• Family Apartments with one bathroom have 2 bedrooms (one with a queen bed and one with bunks) and accommodate a minimum of 4 and a maximum of 6 guests. Children and teens from 4-17 years of age staying in family apartments pay the children or teen rate. Adults pay the adult family apartment rate. Family Apartments (1BA) require a minimum of 2 guests paying the adult rate and a minimum of 4 guests paying the normal listed rates.
  • Family Apartments with 2 bathrooms have 2 bedrooms (one with a queen bed and one with bunks) and accommodate a minimum of 5 and a maximum of 6 guests. Children and teens from 4-17 years of age staying in family apartments pay the children or teen rate. Adults pay the adult family apartment rate. Family Apartments (2BA) require a minimum of 2 guests paying the adult rate and a minimum of 5 guests paying the normal listed rates.
  • Due to size limitations of the rooms, the hotel does not recommend adult extra beds in the rooms.

Dining & Bars

The main dining area is a focal hub of the hotel where all guests congregate several times a day for amazing food and the extra special service provided by the staff. The views from the dining room are spectacular looking over the outdoor swimming pool, across the laguna (lake) to the spectacular mountain peaks in the distance.

The hotel has its very own bar and discotheque which is open until the wee hours of the morning for those that want to party all night.


The list of facilities in this charming hotel is endless. The outdoor heated swimming pool and jacuzzi is the main apres meeting place and is a great way to relax those tired ski muscles. There are plenty of activities to keep the kids entertained including a huge games room which also has a rock climbing wall and a full-size basketball court.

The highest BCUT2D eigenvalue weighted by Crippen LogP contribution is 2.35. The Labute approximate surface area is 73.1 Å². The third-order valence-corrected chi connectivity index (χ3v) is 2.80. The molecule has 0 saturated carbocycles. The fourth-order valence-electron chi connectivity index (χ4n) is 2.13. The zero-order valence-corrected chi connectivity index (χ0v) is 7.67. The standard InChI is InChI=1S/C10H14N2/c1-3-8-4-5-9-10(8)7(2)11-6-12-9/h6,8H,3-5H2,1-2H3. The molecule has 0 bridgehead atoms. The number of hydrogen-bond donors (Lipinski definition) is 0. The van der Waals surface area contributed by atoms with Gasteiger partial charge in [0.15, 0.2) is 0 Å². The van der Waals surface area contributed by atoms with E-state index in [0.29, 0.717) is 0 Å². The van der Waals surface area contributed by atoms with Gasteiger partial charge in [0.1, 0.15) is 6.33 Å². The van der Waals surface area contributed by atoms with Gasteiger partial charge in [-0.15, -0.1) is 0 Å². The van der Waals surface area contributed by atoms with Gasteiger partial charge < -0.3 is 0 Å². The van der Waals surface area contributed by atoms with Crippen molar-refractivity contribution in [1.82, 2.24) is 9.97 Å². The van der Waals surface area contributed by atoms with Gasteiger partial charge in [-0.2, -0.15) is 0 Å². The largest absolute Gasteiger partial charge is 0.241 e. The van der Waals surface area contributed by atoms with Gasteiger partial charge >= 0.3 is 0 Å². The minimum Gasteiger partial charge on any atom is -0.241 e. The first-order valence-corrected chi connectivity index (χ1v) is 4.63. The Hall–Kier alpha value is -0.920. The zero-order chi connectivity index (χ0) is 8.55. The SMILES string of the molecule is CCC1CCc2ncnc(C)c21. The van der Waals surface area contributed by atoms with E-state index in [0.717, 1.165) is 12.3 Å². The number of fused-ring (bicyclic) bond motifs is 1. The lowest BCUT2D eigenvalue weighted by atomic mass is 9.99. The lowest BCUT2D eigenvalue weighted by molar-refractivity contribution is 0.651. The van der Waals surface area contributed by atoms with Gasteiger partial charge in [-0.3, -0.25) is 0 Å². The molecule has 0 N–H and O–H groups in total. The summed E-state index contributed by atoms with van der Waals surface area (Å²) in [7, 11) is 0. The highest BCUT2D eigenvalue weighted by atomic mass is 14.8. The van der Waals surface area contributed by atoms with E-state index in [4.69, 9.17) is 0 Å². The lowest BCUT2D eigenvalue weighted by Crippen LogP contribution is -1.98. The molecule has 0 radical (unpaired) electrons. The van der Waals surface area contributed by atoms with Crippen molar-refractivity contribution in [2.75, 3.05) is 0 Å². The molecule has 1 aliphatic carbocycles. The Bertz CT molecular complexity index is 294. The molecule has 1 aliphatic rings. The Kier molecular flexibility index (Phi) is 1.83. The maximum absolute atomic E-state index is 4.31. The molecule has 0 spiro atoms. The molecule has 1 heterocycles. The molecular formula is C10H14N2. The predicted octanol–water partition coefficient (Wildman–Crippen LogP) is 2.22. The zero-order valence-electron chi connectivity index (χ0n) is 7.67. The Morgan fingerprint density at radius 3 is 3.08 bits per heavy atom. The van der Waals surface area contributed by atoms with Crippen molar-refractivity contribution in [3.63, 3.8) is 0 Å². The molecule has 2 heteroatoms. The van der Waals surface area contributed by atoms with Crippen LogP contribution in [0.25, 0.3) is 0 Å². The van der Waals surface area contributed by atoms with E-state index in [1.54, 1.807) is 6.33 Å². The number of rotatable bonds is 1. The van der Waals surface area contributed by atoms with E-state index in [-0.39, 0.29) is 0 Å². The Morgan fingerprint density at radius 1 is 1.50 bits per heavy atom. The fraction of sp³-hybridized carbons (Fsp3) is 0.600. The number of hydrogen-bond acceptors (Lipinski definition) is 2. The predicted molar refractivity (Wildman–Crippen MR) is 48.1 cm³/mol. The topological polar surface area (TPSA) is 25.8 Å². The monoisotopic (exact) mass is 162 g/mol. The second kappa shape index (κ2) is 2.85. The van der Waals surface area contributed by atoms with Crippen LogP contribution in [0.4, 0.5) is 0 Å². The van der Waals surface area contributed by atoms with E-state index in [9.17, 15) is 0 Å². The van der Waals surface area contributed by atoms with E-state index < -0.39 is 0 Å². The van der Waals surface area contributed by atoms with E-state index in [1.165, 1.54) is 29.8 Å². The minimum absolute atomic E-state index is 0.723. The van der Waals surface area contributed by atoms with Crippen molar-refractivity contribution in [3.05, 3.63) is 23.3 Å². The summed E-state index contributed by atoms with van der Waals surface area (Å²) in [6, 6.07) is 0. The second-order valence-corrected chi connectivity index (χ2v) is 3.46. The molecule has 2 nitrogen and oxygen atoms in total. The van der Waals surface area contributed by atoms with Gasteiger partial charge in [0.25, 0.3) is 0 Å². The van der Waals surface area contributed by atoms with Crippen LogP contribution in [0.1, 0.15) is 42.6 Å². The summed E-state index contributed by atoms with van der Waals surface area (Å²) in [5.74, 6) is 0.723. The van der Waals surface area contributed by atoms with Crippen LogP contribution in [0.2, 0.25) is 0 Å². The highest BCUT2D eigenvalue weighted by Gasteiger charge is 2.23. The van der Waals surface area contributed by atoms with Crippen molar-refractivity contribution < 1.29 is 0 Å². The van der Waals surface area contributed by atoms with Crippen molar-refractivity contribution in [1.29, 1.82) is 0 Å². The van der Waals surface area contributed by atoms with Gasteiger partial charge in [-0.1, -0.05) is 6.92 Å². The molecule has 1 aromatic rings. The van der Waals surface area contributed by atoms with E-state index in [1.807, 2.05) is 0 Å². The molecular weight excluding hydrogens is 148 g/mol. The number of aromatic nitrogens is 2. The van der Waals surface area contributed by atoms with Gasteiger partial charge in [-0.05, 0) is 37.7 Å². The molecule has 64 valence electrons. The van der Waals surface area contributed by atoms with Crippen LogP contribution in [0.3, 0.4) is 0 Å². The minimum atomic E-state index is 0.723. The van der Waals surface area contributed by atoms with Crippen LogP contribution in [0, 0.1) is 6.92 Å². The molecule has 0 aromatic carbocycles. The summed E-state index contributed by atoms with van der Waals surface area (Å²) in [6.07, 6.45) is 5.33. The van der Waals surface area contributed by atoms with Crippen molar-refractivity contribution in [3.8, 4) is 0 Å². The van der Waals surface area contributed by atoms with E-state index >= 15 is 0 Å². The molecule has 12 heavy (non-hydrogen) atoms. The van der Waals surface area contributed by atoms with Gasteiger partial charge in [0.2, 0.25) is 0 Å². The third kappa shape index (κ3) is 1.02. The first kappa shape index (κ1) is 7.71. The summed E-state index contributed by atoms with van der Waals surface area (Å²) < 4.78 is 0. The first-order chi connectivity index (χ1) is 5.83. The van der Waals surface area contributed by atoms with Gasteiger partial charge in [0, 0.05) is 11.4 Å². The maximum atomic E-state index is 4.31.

Other Information

Portillo’s rooms do not have television; however television may be watched at certain hours in the cinema or the disco. This is intended to encourage guests to enjoy the many services, entertainment and activities available, and to get to know the other guests.

Portillo asks that all guests wear nice clothing and shoes to the dining room for the evening meal. Ski clothes are fine at breakfast and lunch. Guests who enjoy getting dressed more elegantly for dinner are welcomed and encouraged to do so.

Portillo (and all of Chile) uses 220-volt electricity, so guests might need to bring transformers.

Internet access is available free of charge through wireless service in the rooms. There are also computers with internet access available in The Portillo Cyber café for an additional charge.

Ski Area

Skiing at Portillo Chile can be absolutely awesome! With no crowds and a mix of fast groomed runs and big mountain skiing, the only thing missing at Portillo is tree skiing!

The Portillo ski resort is reasonably compact with only 500 hectares of ski terrain. In-bounds there is an even spread of terrain to suit all levels, but for each ability level there’s not much variety. For advanced and expert riders there is an array of backcountry areas that can be accessed, although the extent of out-of-bounds areas (and in-bounds runs) that can be accessed is dependent upon the conditions. Runs may be closed due to avalanche risk. So sometimes Portillo feels like it’s a huge ski resort and at other times it feels rather small. Portillo is really about quality not quantity.

The treeless terrain at Portillo is divided into two halves that are separated by the hotel. It’s really easy to orient yourself to the ski area because the hotel acts as a major landmark. It’s often good to start on the Juncalillo side in the morning where the sun warms Roca Jack and other runs. The west facing slopes on the Plateau side are better in the afternoon after the crunchy snow has softened.

There is greater bias towards skiers at Portillo. Snowboarding is definitely permitted; it’s just that the terrain isn’t ideal for boarders, particularly for advanced and expert riders. There are various flat spots near the hotel, and a lot of traversing is required on the black and double black runs to get to the freshies. Riding a va et vient lift and keeping the disc between the legs is also a little tricky on a snowboard, but it’s a great spectator sport!

Portillo Snow and Weather Conditions